MySQL Workbench

MySQL Workbench now supports window functions in SELECT (see bug #90620), expressions in DEFAULT (see bug #92900) and as key parts (see bug #92908) as well as the LATERAL keyword (see bug #94012) - all of these implemented into previous 8.0.x versions of the server. Unfortunately, I do not see any support for CHECK constraints (see bug #95143 that was already verified), so again the same version numbers mean nothing.

2019-03-30

Finishing with Dir.bg's mail

From the beginning of last year I had problems with the mail of Dir.bg, which I'm using from 20 or so years. The service was unavailable by IMAP and I was loosing messages. After I didn't mange to get in touch with support I wrote in Linux-bg.org's forums with the hope somebody to know something about. Leaving aside the needless and pompous comments, one of the users responded and my problem was solved (I supposed it was an administrator). Since then there were several short term outages of the service, but last week I noticed that the mail is again not available most of the time. Since yesterday unfortunately again I do not have any access neither through IMAP nor through the web interface.
Now this forces me to think seriously for migrating completely to Gmail. This includes:
  • copying about 1 GB mails, which shouldn't be a problem considering the capacity of today's connections as long as the service becomes available again to which I strongly hope, because I have some important messages.
  • redirection of N in count services to my mail address in Gmail. This would be a tough task, because I'm not even sure I'll be able to enumerate all although I keep the mails with registration confirmation, but for now I'm considering keeping the address in Dir.bg until I transfer everything. I have already started, because I didn't receive the mails from BGOUG.
  • updating web pages in Internet, source code and others.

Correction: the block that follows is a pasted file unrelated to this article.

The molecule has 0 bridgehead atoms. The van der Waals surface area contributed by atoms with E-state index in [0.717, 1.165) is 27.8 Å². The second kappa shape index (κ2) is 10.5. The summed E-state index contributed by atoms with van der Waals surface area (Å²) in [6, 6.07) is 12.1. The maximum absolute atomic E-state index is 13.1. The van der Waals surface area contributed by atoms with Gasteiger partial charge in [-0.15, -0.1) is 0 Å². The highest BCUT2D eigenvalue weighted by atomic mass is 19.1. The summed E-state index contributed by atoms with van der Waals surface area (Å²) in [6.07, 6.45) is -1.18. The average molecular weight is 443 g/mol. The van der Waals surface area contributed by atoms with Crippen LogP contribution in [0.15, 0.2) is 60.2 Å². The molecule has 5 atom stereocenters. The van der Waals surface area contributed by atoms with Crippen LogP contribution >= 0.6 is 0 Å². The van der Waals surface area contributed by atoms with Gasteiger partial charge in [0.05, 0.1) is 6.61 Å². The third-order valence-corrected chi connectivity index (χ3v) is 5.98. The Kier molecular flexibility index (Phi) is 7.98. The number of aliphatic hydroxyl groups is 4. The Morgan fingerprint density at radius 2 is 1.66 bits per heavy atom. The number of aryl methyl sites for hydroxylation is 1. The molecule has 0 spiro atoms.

I'm really not sure why it happened like this and I'm sorry, because the service was useful and comfortable. I used it without problems quite some time (even since Gmail did not existed and there was Yahoo). Apparently however recently the service is not supported well and I think they have problems with spam and other attacks.

That's it. I maybe post something short, when I'm done with the migration.

2019-02-10

First migrations from CVS to Git

Last May I had the good intention to start gradually migrating my old CVS repositories to Git, but I only managed to begin the process this weekend. Before plunging deeper I decided to migrate some smaller repositories with linear history, so I could exercise, verify and master the process. As a result some small projects already landed on my GitHub profile (see guthub.com/gdsotirov). I have read much about migrating from CVS and SVN to Mercurial and Git in relation to an internal project in the company I'm working for. I have also already experimented migrating from CVS to SVN in the past and from CVS to Hg/Git more recently, so I considered myself prepared, but still there are some things to consider when doing such migration.

Repository preparation

Revision log messages. You may have a convention for writing revision log messages in CVS, but I did not have one for my personal projects, so I have written comments on single line and on multiple lines as unnumbered list like this:

* Add this
* Modify that

I had to modify these comments in CVS, before the migration, because these simply do not look good in TortoiseGit and GitHub. I also aligned some similar comments on files committed in few minutes time span, so that the migration could group them in a single revision. Depending on whether you had a convention for the format of the revision log messages in CVS you may need to make other adjustments. The easiest way in such case may be to modify directly the revision control files with perl, sed, awk, etc. while of course paying caution not to ruin your history (i.e. such operations should not be performed on "live" production repository).